Wind is a constant presence and something that most of us don’t think twice about. Yet wind power continues to be a growing source of renewable energy. The American Wind Energy Association reports that, in 2012, “wind energy became the number one source of new U.S. electricity generating capacity for the first time, providing some 42% of all new generating capacity.”
Don’t know much about wind power aside from turbines and kilowatt-hours? That still puts you ahead of the curve! If you’re interested in a closer look at this powerful renewable energy source, take a look at some fascinating wind power facts compiled by the Wind Energy Foundation:
- From 2008 to 2012, wind power provided 36.5% of all new generating capacity in the U.S.
- Windmills have been in use since 2000 B.C. They were first developed in China and Persia.
- A single wind turbine can power 500 homes.
- In 2012, roughly 140 million megawatt-hours were generated by wind energy, which avoided 79.9 million metric tons of carbon dioxide. That’s the equivalent of removing 14 million cars from the roads.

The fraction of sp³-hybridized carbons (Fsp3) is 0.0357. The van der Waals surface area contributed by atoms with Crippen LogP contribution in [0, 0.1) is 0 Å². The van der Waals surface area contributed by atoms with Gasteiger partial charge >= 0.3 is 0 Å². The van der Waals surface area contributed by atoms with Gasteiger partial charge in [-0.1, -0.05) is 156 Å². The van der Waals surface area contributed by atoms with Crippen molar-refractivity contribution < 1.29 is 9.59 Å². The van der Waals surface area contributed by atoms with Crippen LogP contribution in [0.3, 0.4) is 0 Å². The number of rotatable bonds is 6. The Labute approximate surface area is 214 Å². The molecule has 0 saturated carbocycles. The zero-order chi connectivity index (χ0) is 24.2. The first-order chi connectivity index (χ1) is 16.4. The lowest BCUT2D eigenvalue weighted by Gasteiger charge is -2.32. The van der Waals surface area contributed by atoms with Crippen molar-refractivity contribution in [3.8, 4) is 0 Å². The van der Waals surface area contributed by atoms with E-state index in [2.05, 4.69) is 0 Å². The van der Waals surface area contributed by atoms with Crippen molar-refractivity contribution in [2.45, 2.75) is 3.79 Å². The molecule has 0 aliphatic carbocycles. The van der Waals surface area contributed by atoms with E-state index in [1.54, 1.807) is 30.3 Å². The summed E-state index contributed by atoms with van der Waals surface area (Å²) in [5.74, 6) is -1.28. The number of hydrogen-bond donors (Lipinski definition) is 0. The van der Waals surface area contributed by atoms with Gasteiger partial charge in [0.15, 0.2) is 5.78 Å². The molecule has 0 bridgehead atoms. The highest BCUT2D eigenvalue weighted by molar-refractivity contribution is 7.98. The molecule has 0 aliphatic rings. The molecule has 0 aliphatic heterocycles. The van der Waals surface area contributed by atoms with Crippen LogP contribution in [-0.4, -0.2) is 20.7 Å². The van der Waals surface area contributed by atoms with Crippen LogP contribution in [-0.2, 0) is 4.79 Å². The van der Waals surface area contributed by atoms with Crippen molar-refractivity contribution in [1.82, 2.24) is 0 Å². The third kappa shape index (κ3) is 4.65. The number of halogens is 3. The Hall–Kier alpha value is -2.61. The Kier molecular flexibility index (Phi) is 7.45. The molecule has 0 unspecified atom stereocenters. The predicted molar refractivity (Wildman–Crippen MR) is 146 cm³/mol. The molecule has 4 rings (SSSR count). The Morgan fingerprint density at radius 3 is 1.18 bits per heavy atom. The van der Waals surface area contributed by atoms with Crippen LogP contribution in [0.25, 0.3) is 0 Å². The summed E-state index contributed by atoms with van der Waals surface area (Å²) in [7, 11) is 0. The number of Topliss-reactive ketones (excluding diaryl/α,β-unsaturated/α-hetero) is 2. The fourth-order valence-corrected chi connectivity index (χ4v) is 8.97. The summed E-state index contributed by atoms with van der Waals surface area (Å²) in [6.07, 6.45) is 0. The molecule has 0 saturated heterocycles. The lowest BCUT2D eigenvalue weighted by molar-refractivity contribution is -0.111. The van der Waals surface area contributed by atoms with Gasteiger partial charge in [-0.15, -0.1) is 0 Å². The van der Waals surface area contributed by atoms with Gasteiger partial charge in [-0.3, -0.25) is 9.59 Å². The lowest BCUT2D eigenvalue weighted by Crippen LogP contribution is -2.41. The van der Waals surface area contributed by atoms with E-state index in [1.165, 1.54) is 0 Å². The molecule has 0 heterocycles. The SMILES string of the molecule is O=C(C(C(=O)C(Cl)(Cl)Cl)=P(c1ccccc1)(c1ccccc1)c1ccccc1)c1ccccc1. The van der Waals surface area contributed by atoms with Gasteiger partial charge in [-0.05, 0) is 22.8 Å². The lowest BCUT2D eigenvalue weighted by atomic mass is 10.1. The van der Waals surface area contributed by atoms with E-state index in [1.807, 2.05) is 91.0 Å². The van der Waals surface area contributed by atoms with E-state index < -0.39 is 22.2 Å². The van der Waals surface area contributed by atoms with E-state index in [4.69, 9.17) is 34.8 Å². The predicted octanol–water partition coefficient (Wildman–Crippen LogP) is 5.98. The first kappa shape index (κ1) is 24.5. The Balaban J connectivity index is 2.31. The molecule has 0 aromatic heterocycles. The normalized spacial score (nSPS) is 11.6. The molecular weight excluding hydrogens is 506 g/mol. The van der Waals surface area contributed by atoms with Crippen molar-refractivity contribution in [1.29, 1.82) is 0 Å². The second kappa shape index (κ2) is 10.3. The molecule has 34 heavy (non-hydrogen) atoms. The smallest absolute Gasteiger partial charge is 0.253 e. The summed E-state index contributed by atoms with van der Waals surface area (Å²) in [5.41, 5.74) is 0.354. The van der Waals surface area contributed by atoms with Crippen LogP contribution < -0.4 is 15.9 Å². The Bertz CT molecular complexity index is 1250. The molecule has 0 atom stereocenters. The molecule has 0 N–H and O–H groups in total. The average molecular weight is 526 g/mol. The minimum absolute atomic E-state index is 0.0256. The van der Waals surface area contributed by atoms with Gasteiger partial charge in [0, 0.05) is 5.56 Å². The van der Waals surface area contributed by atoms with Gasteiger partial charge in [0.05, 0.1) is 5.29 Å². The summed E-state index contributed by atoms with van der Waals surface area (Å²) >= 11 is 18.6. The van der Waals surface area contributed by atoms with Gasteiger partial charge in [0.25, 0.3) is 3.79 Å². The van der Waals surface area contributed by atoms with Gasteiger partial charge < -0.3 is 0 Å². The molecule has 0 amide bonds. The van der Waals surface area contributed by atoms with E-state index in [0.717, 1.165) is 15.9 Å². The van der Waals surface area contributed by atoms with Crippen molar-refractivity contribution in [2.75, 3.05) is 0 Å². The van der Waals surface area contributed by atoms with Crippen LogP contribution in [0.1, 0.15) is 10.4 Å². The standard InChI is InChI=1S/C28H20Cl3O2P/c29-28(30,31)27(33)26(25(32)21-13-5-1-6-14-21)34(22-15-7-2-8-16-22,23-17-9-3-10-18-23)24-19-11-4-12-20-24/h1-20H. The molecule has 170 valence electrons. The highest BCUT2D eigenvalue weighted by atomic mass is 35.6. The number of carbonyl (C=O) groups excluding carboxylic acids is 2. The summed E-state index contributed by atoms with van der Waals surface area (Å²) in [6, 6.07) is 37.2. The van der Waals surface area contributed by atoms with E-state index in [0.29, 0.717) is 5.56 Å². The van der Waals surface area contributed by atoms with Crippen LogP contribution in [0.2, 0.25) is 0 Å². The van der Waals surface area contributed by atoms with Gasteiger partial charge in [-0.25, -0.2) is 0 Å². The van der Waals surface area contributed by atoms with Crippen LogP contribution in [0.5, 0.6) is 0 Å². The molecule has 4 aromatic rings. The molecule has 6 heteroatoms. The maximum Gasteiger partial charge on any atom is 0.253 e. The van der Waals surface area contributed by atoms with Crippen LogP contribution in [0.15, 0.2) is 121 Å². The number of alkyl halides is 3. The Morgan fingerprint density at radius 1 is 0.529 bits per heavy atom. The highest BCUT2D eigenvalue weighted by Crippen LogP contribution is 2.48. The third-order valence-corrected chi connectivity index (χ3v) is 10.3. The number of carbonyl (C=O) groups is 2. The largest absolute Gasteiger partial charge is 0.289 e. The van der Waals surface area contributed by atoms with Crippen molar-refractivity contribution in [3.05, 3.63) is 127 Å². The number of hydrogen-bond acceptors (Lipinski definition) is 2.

- The majority of wind turbines (95%) are installed on private land.
- At times, wind power produces as much as 45% of Spain’s electricity.
- In 2012, wind energy became the number one source of new U.S. electricity generating capacity. The year proved to be a strong one for all renewables; combined, they accounted for more than 55% of all new U.S. generating capacity.
- During the fourth quarter of 2012, Texas led the nation in new wind installations, followed by California, Kansas, Oklahoma and Iowa.
What’s even more interesting? Wind power doesn’t just generate energy—it’s an economic development driver, too. USA Today reported that wind energy development was partly responsible for economic growth in the fourth quarter of 2012, and we’ll be interested to see how the numbers add up in 2013.
Have you noticed an increased use of wind power in your area?